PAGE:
The beautiful thing about the Bach Remedies is that there are no side effects (and they’re available alcohol-free online or can be found in health food stores). If it’s the wrong remedy it doesn’t work and there’s no change. For Keylime, it was like magic.
I also got a book called The Defiant Child A Parent’s Guide to Oppositional Defiant Disorder. I had read that other things sometimes piggy back on Aspergers and I really felt there might be some ODD in there. Then I called the clinic and explained the situation and asked “What do I do?” They gave me a questionnaire to fill out. I got one to the horrible first grade teacher, our EF-the teacher we turned our work in to once a month, and I filled out the 3rd. The doctor assessed him, and once I turned in all the papers it was just a matter of a few weeks.
The thing that terrified me to be perfectly honest was that the tests would come back and it wouldn’t be Asperger’s, that it would come back perfectly normal…now that I’d started to treat him “as if” and look at his behaviors as those of an Aspy I found myself develop an obscene amount of patience. I was calmer, I found the humor more, and the real miracle? He felt the change in me and I know that helped the change in him. I was terrified that the doctor would tell me my guess was wrong.
I also got ahold of the local public school to see if it might be the right fit for him. I knew the public schools would be able to give him things that I wouldn’t, and I also knew he REALLY needed the socialization (and I needed a break). He and I went on a tour and the thing that struck me was that even though there are over 600 kids at that school, the principal knew every single child who came up to her on the playground by name. I explained our situation and that we were awaiting formal diagnosis. She understood and he started public school the week after Christmas vacation was over.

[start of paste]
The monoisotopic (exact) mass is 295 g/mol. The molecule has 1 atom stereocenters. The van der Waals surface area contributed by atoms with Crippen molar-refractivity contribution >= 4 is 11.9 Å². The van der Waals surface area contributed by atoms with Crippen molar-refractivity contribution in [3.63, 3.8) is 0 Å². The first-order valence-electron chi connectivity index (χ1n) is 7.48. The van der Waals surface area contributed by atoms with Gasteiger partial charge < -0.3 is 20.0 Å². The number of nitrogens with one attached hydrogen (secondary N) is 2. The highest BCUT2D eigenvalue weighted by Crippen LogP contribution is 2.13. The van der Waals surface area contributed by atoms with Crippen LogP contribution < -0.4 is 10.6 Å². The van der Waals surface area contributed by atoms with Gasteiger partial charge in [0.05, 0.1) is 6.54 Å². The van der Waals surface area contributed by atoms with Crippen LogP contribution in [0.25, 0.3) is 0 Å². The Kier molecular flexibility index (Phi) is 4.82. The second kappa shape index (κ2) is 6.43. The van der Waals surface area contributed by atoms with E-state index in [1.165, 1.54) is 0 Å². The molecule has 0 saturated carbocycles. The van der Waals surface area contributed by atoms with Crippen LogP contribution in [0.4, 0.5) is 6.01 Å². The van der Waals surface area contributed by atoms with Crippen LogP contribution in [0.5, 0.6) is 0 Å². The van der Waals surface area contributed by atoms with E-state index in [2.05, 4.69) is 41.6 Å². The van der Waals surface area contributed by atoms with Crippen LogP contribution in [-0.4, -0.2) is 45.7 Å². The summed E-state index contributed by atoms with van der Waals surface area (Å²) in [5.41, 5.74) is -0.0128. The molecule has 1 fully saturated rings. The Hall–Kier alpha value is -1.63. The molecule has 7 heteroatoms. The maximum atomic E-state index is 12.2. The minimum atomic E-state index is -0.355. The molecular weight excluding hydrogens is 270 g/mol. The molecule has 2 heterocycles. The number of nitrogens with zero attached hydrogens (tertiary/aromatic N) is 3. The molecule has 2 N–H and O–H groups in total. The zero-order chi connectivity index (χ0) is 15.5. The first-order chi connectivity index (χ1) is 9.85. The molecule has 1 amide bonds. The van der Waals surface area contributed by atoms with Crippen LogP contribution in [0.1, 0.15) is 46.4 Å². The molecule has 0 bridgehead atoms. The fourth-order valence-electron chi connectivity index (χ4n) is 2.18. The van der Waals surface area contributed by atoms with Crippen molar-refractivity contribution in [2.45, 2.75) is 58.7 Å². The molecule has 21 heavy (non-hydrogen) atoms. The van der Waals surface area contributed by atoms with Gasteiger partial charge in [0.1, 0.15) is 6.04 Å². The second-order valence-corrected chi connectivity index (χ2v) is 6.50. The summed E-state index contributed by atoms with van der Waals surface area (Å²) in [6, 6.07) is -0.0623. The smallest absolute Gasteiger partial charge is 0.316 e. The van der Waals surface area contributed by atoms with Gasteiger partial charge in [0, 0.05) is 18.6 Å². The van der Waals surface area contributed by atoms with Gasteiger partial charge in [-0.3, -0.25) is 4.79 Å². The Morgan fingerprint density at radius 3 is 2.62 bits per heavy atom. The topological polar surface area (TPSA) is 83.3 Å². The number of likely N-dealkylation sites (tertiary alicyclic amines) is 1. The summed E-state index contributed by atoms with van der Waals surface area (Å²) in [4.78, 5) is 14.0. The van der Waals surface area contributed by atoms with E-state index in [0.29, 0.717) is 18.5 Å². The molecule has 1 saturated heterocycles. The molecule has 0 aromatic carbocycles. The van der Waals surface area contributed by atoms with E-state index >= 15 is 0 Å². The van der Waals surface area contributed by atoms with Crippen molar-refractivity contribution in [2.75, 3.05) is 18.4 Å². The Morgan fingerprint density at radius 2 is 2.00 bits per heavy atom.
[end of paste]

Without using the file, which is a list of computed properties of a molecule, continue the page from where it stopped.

He was way behind, the was no doubt. His first grade education had been completely erratic, and we struggled to catch up. His public school teacher was absolutely amazing and she and I agreed from the get go that unless a miracle happened he would need to repeat first grade, his reading was too far behind.
The day we got our diagnosis I cried.
People were telling me not to feel bad, that a lot of children have Aspergers, that it’s nothing “I did”…
I told them “no, you don’t understand, I’m absolutely relieved.”

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One thought on “Aaaaaaand Action!

  1. I haven’t gotten an official diagnosis for my 7yo yet, but after all the research I’ve done I would say I’m 99% certain he’s got aspergers. It explains SO much! And I felt the same relief, the same “patience” wave came over me too!! It has been amazing the difference in our interactions. I can finally enjoy my son for who he is (most of the time that is! I still get frustrated when he refuses to listen or I’m too tired to be able to treat him with calmness), but its been a world changing thing here!